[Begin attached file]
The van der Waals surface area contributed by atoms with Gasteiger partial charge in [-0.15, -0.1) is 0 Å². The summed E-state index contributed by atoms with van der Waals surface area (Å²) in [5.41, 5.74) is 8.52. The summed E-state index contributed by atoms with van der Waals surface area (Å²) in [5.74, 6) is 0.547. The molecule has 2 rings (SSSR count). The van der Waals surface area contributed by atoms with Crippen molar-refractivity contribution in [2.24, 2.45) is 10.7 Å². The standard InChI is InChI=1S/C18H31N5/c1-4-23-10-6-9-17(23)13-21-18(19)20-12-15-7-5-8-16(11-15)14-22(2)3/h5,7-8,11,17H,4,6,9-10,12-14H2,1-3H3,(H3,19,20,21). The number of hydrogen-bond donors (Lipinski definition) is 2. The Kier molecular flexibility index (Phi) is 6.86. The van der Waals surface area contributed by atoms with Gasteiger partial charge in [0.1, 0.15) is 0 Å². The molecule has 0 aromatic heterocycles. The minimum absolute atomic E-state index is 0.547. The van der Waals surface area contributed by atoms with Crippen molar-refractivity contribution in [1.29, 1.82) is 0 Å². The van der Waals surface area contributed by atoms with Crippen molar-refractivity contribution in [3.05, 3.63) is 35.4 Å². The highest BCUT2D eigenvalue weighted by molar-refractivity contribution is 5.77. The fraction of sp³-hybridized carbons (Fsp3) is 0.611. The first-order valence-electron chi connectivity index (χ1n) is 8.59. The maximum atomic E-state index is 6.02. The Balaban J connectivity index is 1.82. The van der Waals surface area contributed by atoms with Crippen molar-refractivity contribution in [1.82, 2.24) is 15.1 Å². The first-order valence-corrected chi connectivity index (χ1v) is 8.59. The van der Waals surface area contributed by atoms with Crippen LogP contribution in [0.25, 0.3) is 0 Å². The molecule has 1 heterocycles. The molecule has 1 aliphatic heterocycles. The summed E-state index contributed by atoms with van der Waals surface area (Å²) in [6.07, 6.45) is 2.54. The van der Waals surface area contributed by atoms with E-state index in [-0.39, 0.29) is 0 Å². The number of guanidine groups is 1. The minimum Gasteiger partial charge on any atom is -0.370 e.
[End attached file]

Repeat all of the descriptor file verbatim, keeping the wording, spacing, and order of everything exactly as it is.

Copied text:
The van der Waals surface area contributed by atoms with Gasteiger partial charge in [-0.15, -0.1) is 0 Å². The summed E-state index contributed by atoms with van der Waals surface area (Å²) in [5.41, 5.74) is 8.52. The summed E-state index contributed by atoms with van der Waals surface area (Å²) in [5.74, 6) is 0.547. The molecule has 2 rings (SSSR count). The van der Waals surface area contributed by atoms with Crippen molar-refractivity contribution in [2.24, 2.45) is 10.7 Å². The standard InChI is InChI=1S/C18H31N5/c1-4-23-10-6-9-17(23)13-21-18(19)20-12-15-7-5-8-16(11-15)14-22(2)3/h5,7-8,11,17H,4,6,9-10,12-14H2,1-3H3,(H3,19,20,21). The number of hydrogen-bond donors (Lipinski definition) is 2. The Kier molecular flexibility index (Phi) is 6.86. The van der Waals surface area contributed by atoms with Gasteiger partial charge in [0.1, 0.15) is 0 Å². The molecule has 0 aromatic heterocycles. The minimum absolute atomic E-state index is 0.547. The van der Waals surface area contributed by atoms with Crippen molar-refractivity contribution in [1.29, 1.82) is 0 Å². The van der Waals surface area contributed by atoms with Crippen molar-refractivity contribution in [3.05, 3.63) is 35.4 Å². The highest BCUT2D eigenvalue weighted by molar-refractivity contribution is 5.77. The fraction of sp³-hybridized carbons (Fsp3) is 0.611. The first-order valence-electron chi connectivity index (χ1n) is 8.59. The maximum atomic E-state index is 6.02. The Balaban J connectivity index is 1.82. The van der Waals surface area contributed by atoms with Crippen molar-refractivity contribution in [1.82, 2.24) is 15.1 Å². The first-order valence-corrected chi connectivity index (χ1v) is 8.59. The van der Waals surface area contributed by atoms with Crippen LogP contribution in [0.25, 0.3) is 0 Å². The molecule has 1 heterocycles. The molecule has 1 aliphatic heterocycles. The summed E-state index contributed by atoms with van der Waals surface area (Å²) in [6.07, 6.45) is 2.54. The van der Waals surface area contributed by atoms with E-state index in [-0.39, 0.29) is 0 Å². The number of guanidine groups is 1. The minimum Gasteiger partial charge on any atom is -0.370 e.